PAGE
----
Franklin County is taking a hopeful step to merge its 911 dispatch operations with the Richland-managed operation that fields 911 calls on the Benton side of the Columbia River.
Last week, Franklin County commissioners unanimously agreed to hire consultant Steve Reinke of Thorp-based Reinke & Associates to help with the consolidation of the county’s dispatch center with the Southeast Communications Center or SECOMM.
His mission is to develop a “reasonable, fair and equitable” proposal for Franklin County to become a full partner in SECOMM. Reinke will be paid $150 an hour up to $50,000.
The move comes more than a month after Franklin officials formally asked to negotiate terms to enter the system as a full partner. SECOMM responded by inviting Franklin to join as a fee-paying subscriber, noting it would be faster than negotiating a full partnership.
Franklin County leaders say they are unwilling to shut down their dispatch center unless they enter SECOMM as full voting partners.
In a March 22 letter signed by County Commissioner Brad Peck, Sheriff Jim Raymond and Pasco City Manager Dave Zabell, the leaders said they’re prepared to make a financial contribution that reflects the existing investment in SECOMM’s dispatch operation.
Closing our dispatch facility and subscribing to SECOMM without significant clarity on the important topics of timing, terms and conditions for full membership would create undue risk for all concerned.
Letter from Franklin County, Pasco officials
The leaders say they want a full vote in decisions affecting dispatch operations, which they would get in a full partnership.
“Closing our dispatch facility and subscribing to SECOMM without significant clarity on the important topics of timing, terms and conditions for full membership would create undue risk for all concerned,” they wrote in a letter addressed to Richland City Manager Cindy Reents, chair of Benton County Emergency Services, the umbrella organization for SECOMM.
Reents said SECOMM stands ready to welcome Franklin County as a subscriber. SECOMM has no history of bringing in new partners and can’t say what financial contribution or process would be necessary.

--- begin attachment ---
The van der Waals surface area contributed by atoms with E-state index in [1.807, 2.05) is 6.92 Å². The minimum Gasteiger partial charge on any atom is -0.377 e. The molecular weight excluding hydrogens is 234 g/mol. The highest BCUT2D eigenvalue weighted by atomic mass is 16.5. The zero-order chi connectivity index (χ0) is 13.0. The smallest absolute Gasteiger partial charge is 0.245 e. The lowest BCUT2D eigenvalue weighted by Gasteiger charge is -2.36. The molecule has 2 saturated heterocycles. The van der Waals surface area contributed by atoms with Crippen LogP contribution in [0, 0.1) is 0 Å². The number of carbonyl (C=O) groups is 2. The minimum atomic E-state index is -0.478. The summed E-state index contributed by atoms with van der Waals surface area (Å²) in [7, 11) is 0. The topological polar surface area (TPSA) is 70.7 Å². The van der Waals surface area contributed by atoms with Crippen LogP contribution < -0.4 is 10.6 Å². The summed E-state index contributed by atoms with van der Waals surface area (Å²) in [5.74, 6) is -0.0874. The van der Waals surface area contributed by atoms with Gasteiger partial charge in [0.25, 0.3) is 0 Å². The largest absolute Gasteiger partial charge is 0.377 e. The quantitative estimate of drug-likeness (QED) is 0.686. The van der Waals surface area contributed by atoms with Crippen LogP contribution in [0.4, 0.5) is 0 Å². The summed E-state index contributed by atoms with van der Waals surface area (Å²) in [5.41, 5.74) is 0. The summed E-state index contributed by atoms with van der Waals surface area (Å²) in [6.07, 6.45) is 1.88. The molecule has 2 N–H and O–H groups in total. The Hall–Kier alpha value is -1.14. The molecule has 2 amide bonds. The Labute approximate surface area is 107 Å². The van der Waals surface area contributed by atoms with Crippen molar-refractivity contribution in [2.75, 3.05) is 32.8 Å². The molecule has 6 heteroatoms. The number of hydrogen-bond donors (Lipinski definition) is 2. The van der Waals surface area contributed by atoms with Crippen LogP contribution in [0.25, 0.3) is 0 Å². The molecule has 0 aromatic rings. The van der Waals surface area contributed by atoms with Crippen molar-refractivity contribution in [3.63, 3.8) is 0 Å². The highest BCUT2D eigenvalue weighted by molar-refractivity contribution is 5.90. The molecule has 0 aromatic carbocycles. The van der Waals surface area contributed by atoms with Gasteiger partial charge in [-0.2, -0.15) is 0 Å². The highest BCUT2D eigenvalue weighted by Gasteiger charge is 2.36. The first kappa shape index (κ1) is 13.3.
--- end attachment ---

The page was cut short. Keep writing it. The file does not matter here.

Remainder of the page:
SECOMM is an independent agency owned by Benton County and the cities of Richland and Kennewick. Smaller cities such as West Richland are subscribers rather than owners.
Franklin County Sheriff Jim Raymond said the subscriber approach would leave Franklin County vulnerable because it would have to disband its own operations without the security of a permanent place. He likened it to renting versus owning.
Reents said Franklin County could enter as subscribers with no risk to future operations with a properly negotiated interlocal agreement.
“We’re committed to finding a resolution,” she said.
Combining the two dispatch operations is a long-held dream of emergency responders on both sides of the Columbia River. The goal has been elusive since 2015 when hoped-for state funding fell though, leaving supporters looking for a different way to consolidate operations.
Franklin County will pay Steve Reinke of Thorp-based Reinke & Associates $150 an hour up to $50,000 to facilitate the consolidation of Benton and Franklin 911 dispatch operations.
Reents said the decade-long conversation has already addressed a major problem identified early in the consolidation talks. Incompatible radio systems sometimes prevented police officers from communicating in emergencies.
Franklin County received a $623,000 federal grant to equip its sheriff’s department and other agencies with 800 MHz radios, ensuring all Tri-City law enforcement are now on the same frequency.
That’s evidence that the system is working better already, even if consolidation has yet to occur, Reents said.
Franklin officials say consolidation is being driven in part by increasing reliance on mobile phones. Having dispatch centers is such close proximity means some calls are misrouted to the wrong dispatch center and have to be transferred to landlines, causing delays.
By one estimate, as many as 5,000 calls per year go astray. Dispatchers must transfer them to the correct center over landlines, sometimes dropping them altogether.